Opinion: All aboard high-speed rail!
(The following column by Guy Tridgell appeared on the Southtown Star website on February 2, 2010.)
CHICAGO — A light smog blankets Chicago on an otherwise calm morning of 112 degrees - a tad cool for a summer day in 2020. I splash on sunscreen with SPF 182 and head out the door.
There's a high-speed train to catch.
After a deafening campaign by the region's political and business leaders, the 21st century passage to St. Louis is finally here.
"We need to get to St. Louis - and fast!" a cantankerous Mayor Richard Daley says at the ceremonial ribbon cutting on a new era of transportation. "Chicago's a world-class city. Our survival in a global economy is at stake if we can't get to Missouri immediately."
I could have driven to St. Louis if I wanted. But the gas pedal on the ol' Prius has been a little sticky. And since the last employer in the country that was providing health insurance to its employees dropped the coverage three years ago, even the slightest hint of a hangnail isn't worth the risk.
From Chicago's Union Station, Amtrak will be flying at 110 mph - a whopping 31 mph faster than what the trains were cruising at way back in 2010.
We'll have to wait for those bullet trains that have been zipping across other continents for the past 50 years. Here, in the heart of the Midwest, we'll be riding "The BB" instead.
In a scant four hours, I will be looking at the St. Louis Arch. Correction: I will be looking at a life-sized hologram of the Arch since the federal government slashed maintenance costs and knocked down the real thing.
The transition to high-speed rail has been hard on Illinois. Three governors, 10 state lawmakers and 23 Chicago aldermen landed in prison for shaking down contractors and trying to score jobs for relatives. The Department of Justice is talking once again of building a Club Fed just for Illinois.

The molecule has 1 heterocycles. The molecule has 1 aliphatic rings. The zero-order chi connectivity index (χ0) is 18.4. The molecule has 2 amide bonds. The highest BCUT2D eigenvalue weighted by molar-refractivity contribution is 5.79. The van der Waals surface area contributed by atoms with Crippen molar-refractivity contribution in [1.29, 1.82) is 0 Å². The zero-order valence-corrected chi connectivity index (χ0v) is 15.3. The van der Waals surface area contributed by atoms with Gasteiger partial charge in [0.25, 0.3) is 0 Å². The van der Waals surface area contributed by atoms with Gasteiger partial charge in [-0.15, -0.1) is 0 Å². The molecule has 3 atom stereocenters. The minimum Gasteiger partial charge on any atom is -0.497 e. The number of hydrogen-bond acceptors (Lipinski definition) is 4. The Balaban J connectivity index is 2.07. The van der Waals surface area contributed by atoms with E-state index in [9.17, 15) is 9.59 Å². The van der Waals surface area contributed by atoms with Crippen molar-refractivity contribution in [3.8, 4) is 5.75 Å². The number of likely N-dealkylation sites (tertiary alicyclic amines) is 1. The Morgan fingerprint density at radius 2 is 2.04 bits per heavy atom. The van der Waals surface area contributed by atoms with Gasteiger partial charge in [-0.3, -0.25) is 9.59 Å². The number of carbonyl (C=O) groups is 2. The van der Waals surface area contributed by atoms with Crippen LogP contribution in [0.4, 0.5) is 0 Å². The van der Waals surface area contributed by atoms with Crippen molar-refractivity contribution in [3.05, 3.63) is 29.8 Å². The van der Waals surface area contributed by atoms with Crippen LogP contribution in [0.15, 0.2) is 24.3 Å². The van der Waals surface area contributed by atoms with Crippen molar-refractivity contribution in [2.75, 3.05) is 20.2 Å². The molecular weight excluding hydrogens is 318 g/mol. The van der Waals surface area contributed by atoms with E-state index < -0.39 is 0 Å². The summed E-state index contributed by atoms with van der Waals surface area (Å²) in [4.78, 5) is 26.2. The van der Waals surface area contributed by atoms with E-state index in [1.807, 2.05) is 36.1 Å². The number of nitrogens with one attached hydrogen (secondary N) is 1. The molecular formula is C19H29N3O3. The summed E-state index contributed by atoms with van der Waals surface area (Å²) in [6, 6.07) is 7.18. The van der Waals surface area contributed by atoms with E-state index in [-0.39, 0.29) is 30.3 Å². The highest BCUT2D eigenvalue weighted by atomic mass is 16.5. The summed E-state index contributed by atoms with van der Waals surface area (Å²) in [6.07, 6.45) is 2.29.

But the project hasn't been a total loss. Orders for the new locomotives have provided a tremendous boost to the Japanese economy.
To commemorate this maiden voyage, I decide to keep a travel journal on an iPost-it Note.
6:57 a.m. Leave the south suburbs to hop on Metra to Chicago's Union Station. Because Pace folded over a lack of interest, I'll be driving to my stop. It still isn't possible to get around the suburbs without a car, but I take comfort knowing I can ride practically uninterrupted all the way to St. Louis.
7:31 a.m. Argh. Since all the commuter lots were turned over to a private company to run, parking costs are on the rise. I dig deep and drop 80 quarters in my slot.
7:55 a.m. On the ride into the city, we pass White Sox Park, renamed after U.S. Cellular went bankrupt. Spot a group of fans still celebrating lone World Series victory from 2005.
8:08 a.m. All aboard, high-speed rail! A perk: The seats are built nice and wide to accommodate the 272 pounds the average Chicago resident weighs these days.
8:15 a.m. Now that I'm out of the driver's seat and off the expressway, I can get down to some serious productivity.
8:16 a.m. I become distracted when the other passengers start clipping their nails, eating loudly and putting their feet on the seats. Amtrak needs its own "On the Bi-Level" - the newsletter Metra riders use to harp on each other with the same complaints month after month.
8:32 a.m. First stop: Summit. Look around at the old downtown and think how this would have been a good spot for the casino currently floating in a pond up in Rosemont.
9:03 a.m. Pass through Joliet. I look at the time and notice this train doesn't seem to be moving that fast. A boy with a Kindle surgically implanted in his palm tells me the high-speed portion of the trip can't start until we reach some place called Dwight. Oh, well. The price of progress.
10:10 a.m. The important Bloomington-Normal stop. Two people get on.
10:17 a.m. Getting sleepy. Decide to take a snooze.
10:53 a.m. A foul stench arouses me from my slumber. The state capitol building in Springfield comes into view.
11:20 a.m. The train brakes in Carlinville. No one gets on. The town was deserted two years ago.
11:43 a.m. Stomach starts growling. I'm mighty hungry after not eating anything since leaving the house almost five hours ago. But I'm in luck. The train has a dining car!
11:46 a.m. Bummer. One of the biggest campaign contributors in the state has locked up the dining car contract. With a captive audience, they can set prices however high they wish. I pay $18.99 for a hot dog and swallow hard.
12:28 p.m. Yeah! I am on St. Louis soil. Delays set us back only 20 minutes. Five hours and 31 minutes after starting my four-hour trip, I'm finished. And I didn't need to rely on my car at all. Hah!
Now if I can only find someone to give me a ride home.
Tuesday, February 2, 2010
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